I'm not really happy with it, cause i see a significant drop in my AdSense earnings. But that raises a question: Does that mean that i had so many accidental clicks in the past? Cant believe it...

Posted by: BloggingTom at November 14, 2007 08:08 AM

i think, it's a good move by Google. Less accidental clicks means more advertisers will trust the system. We might have a sudden drop in income but the benefits will be visible in the long run.

Posted by: marhgil at November 14, 2007 09:37 AM

I also think that in the long term that advertisers will raise their bids again. Ultimately, fewer erroneous clicks will mean higher return on ad spend for the advertisers.

Competition will then drive these people to raise their bids. I am in favor of anything that improves the life of the advertisers. It's their money that fuels the web.

Posted by: Eric Enge at November 14, 2007 01:59 PM

I think it’s about time Google made this change. Other sponsored link providers, like Pulse 360, have been adhering to a guideline of clickable text only for a long time now.

It really matters for individual advertisers when they have to pay for "mistake" clicks, and this is a classic example of Google doing what’s right for them, but not for advertisers.

As for the publishers, when Google responds to advertiser complaints by lowering prices, the publisher suffers.

Posted by: Tina at November 14, 2007 02:29 PM

This is another move by Google against publishers that signifies a "shark jumping trend" we should expect to see more of over the next year. Whereas Google before was an innovation company (products and programming to support products) they are now retreating into a "preserve and enhance revenue" mode. Google is penalizing adopters of the technology for a number of reasons; advertiser maturity, better revenue through lower payouts, etc.
Google fails to see the value of billions of long tail channels in favor of the short term big pay out. Pity.

Posted by: Jack at November 15, 2007 09:20 AM

I dont agree with this move either, and Im thinking alot of other people feel the same.

Posted by: Dedicated Hosting at November 15, 2007 10:30 AM

I think it's going to be bad for publishers as there will definitely be a drop in CTR, but it's a good thing for both advertiser and user.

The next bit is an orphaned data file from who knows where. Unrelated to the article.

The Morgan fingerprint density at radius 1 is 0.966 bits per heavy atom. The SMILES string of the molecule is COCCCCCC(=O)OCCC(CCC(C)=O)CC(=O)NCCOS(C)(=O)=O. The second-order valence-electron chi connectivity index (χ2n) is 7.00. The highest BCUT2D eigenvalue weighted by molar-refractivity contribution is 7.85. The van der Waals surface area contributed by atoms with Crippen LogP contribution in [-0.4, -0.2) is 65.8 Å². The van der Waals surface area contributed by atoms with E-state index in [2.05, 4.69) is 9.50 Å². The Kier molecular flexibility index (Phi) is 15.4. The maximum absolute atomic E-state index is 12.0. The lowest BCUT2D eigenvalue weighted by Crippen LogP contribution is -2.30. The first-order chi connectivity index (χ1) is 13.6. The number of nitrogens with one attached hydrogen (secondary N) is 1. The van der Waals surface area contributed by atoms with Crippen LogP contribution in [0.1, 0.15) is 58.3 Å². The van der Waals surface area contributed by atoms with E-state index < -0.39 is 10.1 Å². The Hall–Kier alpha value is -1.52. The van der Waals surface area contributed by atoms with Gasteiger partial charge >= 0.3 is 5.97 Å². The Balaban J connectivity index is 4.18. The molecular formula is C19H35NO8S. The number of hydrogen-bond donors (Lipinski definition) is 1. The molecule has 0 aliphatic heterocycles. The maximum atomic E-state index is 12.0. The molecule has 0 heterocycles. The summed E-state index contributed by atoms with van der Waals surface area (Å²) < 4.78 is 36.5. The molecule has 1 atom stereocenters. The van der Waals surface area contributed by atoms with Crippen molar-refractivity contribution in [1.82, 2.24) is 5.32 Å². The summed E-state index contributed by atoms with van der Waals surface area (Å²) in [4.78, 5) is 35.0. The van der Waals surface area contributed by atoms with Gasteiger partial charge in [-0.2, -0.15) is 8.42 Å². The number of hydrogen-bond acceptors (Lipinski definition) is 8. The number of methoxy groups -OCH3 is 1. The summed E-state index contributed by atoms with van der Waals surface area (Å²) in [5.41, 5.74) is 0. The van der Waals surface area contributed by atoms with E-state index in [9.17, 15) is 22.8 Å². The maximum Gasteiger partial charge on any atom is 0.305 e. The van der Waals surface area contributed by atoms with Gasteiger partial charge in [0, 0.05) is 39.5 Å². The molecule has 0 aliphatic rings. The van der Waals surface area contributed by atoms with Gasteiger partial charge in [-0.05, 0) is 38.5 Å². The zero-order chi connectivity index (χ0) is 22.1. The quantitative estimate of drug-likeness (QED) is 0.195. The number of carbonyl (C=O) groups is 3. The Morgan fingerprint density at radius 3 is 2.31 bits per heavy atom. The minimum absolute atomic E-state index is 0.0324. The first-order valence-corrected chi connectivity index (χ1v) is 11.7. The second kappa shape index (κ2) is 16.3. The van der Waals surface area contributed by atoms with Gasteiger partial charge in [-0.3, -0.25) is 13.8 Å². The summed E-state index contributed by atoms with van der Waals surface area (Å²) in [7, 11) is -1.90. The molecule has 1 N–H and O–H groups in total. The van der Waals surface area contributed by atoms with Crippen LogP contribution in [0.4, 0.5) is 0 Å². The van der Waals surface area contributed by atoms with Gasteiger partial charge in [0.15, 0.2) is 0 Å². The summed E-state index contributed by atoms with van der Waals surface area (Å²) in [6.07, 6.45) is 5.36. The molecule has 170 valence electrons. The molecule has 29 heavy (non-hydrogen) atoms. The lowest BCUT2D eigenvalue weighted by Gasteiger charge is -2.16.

Remember that this will also see a drop in earnings for google, so at least this is one move of theirs that doesn't SEEM to be greed oriented for once.

Posted by: Josh at November 16, 2007 12:49 AM

So thats what it was! Ive been wondering why I had experienced a 50% drop in CTR. So many accidental clicks though?
Does this mean that the display URLs should now be made to stand out? The advice Ive read up until now seems to suggest the display URL should be blended.
This change will probably increase the use of sub-domains so that display URLs are more prominently displayed as

mykeyword.mydomain.com

Posted by: Jabber at November 16, 2007 01:30 PM

Yes, Josh, I think that's exactly what it means. I just made that change myself, I've just changed all the links on one site to stand out a little more than they used to.

Posted by: FredW at November 16, 2007 02:23 PM

Sad to hear this. Mind if I borrow the picture above?

Posted by: NikShikin at November 17, 2007 12:07 AM

Jennifer, who do you think you can fool? With your low traffic (Netcraft rank bellow 100000) you surely have an account rep. Don't try to make yourself look more interesting than you are...

Posted by: John Cusak at November 19, 2007 01:54 AM

I'm numb to adsense changes by now. My only wish is that there was some tit-for-tat copycat competition from MSN and Yahoo.

Yes Santa, it's in the list.

Posted by: Price Negotiator (lower) at November 19, 2007 05:09 PM

Not happy. The CTR dropped significantly. I think this change will affect many genuine sites too.

Anyway I am trying YPN as an alternative.

Posted by: Angsuman Chakraborty at November 19, 2007 08:51 PM

We have noticed a drop in Adsense revenues also. Not sure why ....

Posted by: apple-iphone-canada at November 19, 2007 11:44 PM

As always they are adsense winners and adsense losers. :-)

Posted by: AdsenseLoser.com at November 20, 2007 07:15 PM